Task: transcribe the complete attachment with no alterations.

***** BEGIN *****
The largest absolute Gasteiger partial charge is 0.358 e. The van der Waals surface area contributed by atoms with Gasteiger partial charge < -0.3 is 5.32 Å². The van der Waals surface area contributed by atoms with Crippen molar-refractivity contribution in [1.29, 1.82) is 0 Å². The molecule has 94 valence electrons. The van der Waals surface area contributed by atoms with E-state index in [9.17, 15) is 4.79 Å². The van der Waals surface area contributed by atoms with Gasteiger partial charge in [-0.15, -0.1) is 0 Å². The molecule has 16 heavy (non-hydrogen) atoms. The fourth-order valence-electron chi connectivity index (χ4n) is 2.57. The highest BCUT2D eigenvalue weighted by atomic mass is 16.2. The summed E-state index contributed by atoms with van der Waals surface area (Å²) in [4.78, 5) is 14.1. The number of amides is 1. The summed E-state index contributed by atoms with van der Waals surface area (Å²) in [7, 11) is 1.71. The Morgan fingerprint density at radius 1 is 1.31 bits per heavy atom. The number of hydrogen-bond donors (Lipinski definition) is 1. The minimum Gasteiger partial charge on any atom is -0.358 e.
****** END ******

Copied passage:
The largest absolute Gasteiger partial charge is 0.358 e. The van der Waals surface area contributed by atoms with Gasteiger partial charge < -0.3 is 5.32 Å². The van der Waals surface area contributed by atoms with Crippen molar-refractivity contribution in [1.29, 1.82) is 0 Å². The molecule has 94 valence electrons. The van der Waals surface area contributed by atoms with E-state index in [9.17, 15) is 4.79 Å². The van der Waals surface area contributed by atoms with Gasteiger partial charge in [-0.15, -0.1) is 0 Å². The molecule has 16 heavy (non-hydrogen) atoms. The fourth-order valence-electron chi connectivity index (χ4n) is 2.57. The highest BCUT2D eigenvalue weighted by atomic mass is 16.2. The summed E-state index contributed by atoms with van der Waals surface area (Å²) in [4.78, 5) is 14.1. The number of amides is 1. The summed E-state index contributed by atoms with van der Waals surface area (Å²) in [7, 11) is 1.71. The Morgan fingerprint density at radius 1 is 1.31 bits per heavy atom. The number of hydrogen-bond donors (Lipinski definition) is 1. The minimum Gasteiger partial charge on any atom is -0.358 e.